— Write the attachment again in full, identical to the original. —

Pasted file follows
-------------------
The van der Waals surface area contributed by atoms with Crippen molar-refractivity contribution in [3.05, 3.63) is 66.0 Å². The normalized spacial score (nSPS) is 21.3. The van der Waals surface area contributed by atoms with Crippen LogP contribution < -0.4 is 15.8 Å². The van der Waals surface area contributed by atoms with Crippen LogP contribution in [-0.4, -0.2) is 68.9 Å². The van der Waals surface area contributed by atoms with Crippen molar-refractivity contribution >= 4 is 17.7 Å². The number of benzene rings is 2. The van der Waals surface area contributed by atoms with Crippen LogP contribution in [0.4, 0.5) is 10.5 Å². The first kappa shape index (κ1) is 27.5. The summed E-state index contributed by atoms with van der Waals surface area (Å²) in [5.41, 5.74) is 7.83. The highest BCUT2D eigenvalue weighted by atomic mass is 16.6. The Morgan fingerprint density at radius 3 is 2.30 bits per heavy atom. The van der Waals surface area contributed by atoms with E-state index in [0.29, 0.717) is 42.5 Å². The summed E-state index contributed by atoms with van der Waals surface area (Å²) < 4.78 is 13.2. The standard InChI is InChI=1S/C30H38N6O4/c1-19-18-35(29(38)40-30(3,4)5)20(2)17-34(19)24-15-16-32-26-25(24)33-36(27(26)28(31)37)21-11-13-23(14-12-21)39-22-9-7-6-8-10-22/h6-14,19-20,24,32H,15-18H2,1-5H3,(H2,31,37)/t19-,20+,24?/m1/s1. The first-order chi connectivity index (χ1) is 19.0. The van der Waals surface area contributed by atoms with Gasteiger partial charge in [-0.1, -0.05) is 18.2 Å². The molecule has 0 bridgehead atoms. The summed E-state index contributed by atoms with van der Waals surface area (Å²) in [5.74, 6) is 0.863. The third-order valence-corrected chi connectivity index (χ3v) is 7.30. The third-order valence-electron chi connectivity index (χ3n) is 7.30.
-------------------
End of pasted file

The van der Waals surface area contributed by atoms with Crippen molar-refractivity contribution in [3.05, 3.63) is 66.0 Å². The normalized spacial score (nSPS) is 21.3. The van der Waals surface area contributed by atoms with Crippen LogP contribution < -0.4 is 15.8 Å². The van der Waals surface area contributed by atoms with Crippen LogP contribution in [-0.4, -0.2) is 68.9 Å². The van der Waals surface area contributed by atoms with Crippen molar-refractivity contribution >= 4 is 17.7 Å². The number of benzene rings is 2. The van der Waals surface area contributed by atoms with Crippen LogP contribution in [0.4, 0.5) is 10.5 Å². The first kappa shape index (κ1) is 27.5. The summed E-state index contributed by atoms with van der Waals surface area (Å²) in [5.41, 5.74) is 7.83. The highest BCUT2D eigenvalue weighted by atomic mass is 16.6. The Morgan fingerprint density at radius 3 is 2.30 bits per heavy atom. The van der Waals surface area contributed by atoms with E-state index in [0.29, 0.717) is 42.5 Å². The summed E-state index contributed by atoms with van der Waals surface area (Å²) < 4.78 is 13.2. The standard InChI is InChI=1S/C30H38N6O4/c1-19-18-35(29(38)40-30(3,4)5)20(2)17-34(19)24-15-16-32-26-25(24)33-36(27(26)28(31)37)21-11-13-23(14-12-21)39-22-9-7-6-8-10-22/h6-14,19-20,24,32H,15-18H2,1-5H3,(H2,31,37)/t19-,20+,24?/m1/s1. The first-order chi connectivity index (χ1) is 19.0. The van der Waals surface area contributed by atoms with Gasteiger partial charge in [-0.1, -0.05) is 18.2 Å². The molecule has 0 bridgehead atoms. The summed E-state index contributed by atoms with van der Waals surface area (Å²) in [5.74, 6) is 0.863. The third-order valence-corrected chi connectivity index (χ3v) is 7.30. The third-order valence-electron chi connectivity index (χ3n) is 7.30.